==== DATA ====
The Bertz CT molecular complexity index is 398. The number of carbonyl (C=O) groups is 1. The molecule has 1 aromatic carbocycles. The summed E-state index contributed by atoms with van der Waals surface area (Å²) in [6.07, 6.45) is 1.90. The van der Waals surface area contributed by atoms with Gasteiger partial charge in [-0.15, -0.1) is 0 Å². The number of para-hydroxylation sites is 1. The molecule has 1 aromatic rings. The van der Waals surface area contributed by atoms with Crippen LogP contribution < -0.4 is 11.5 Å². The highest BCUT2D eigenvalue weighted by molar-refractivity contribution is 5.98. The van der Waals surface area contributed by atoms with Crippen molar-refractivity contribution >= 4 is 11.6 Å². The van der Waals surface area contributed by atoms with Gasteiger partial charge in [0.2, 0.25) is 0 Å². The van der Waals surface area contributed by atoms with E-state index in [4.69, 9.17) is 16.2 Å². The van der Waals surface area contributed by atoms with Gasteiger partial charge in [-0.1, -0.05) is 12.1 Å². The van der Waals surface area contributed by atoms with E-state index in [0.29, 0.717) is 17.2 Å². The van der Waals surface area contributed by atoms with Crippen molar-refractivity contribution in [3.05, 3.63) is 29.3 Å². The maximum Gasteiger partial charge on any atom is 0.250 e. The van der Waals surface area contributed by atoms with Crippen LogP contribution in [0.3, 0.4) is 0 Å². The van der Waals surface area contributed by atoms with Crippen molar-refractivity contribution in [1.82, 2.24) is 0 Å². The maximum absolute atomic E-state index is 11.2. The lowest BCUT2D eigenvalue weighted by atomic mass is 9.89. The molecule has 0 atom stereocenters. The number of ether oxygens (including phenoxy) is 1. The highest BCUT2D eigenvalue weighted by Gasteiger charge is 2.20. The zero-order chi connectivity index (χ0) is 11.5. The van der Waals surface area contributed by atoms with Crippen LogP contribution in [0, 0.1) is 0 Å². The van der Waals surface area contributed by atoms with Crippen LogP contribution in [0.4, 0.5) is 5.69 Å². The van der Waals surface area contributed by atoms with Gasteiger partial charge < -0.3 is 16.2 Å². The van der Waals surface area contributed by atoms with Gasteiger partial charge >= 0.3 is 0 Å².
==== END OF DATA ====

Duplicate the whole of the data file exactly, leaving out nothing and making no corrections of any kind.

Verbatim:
The Bertz CT molecular complexity index is 398. The number of carbonyl (C=O) groups is 1. The molecule has 1 aromatic carbocycles. The summed E-state index contributed by atoms with van der Waals surface area (Å²) in [6.07, 6.45) is 1.90. The van der Waals surface area contributed by atoms with Gasteiger partial charge in [-0.15, -0.1) is 0 Å². The number of para-hydroxylation sites is 1. The molecule has 1 aromatic rings. The van der Waals surface area contributed by atoms with Crippen LogP contribution < -0.4 is 11.5 Å². The highest BCUT2D eigenvalue weighted by molar-refractivity contribution is 5.98. The van der Waals surface area contributed by atoms with Crippen molar-refractivity contribution >= 4 is 11.6 Å². The van der Waals surface area contributed by atoms with Gasteiger partial charge in [0.2, 0.25) is 0 Å². The van der Waals surface area contributed by atoms with E-state index in [4.69, 9.17) is 16.2 Å². The van der Waals surface area contributed by atoms with Gasteiger partial charge in [-0.1, -0.05) is 12.1 Å². The van der Waals surface area contributed by atoms with E-state index in [0.29, 0.717) is 17.2 Å². The van der Waals surface area contributed by atoms with Crippen molar-refractivity contribution in [3.05, 3.63) is 29.3 Å². The maximum Gasteiger partial charge on any atom is 0.250 e. The van der Waals surface area contributed by atoms with Crippen LogP contribution in [0.3, 0.4) is 0 Å². The van der Waals surface area contributed by atoms with Crippen molar-refractivity contribution in [1.82, 2.24) is 0 Å². The maximum absolute atomic E-state index is 11.2. The lowest BCUT2D eigenvalue weighted by atomic mass is 9.89. The molecule has 0 atom stereocenters. The number of ether oxygens (including phenoxy) is 1. The highest BCUT2D eigenvalue weighted by Gasteiger charge is 2.20. The zero-order chi connectivity index (χ0) is 11.5. The van der Waals surface area contributed by atoms with Crippen LogP contribution in [0, 0.1) is 0 Å². The van der Waals surface area contributed by atoms with Crippen LogP contribution in [0.4, 0.5) is 5.69 Å². The van der Waals surface area contributed by atoms with Gasteiger partial charge < -0.3 is 16.2 Å². The van der Waals surface area contributed by atoms with Gasteiger partial charge >= 0.3 is 0 Å².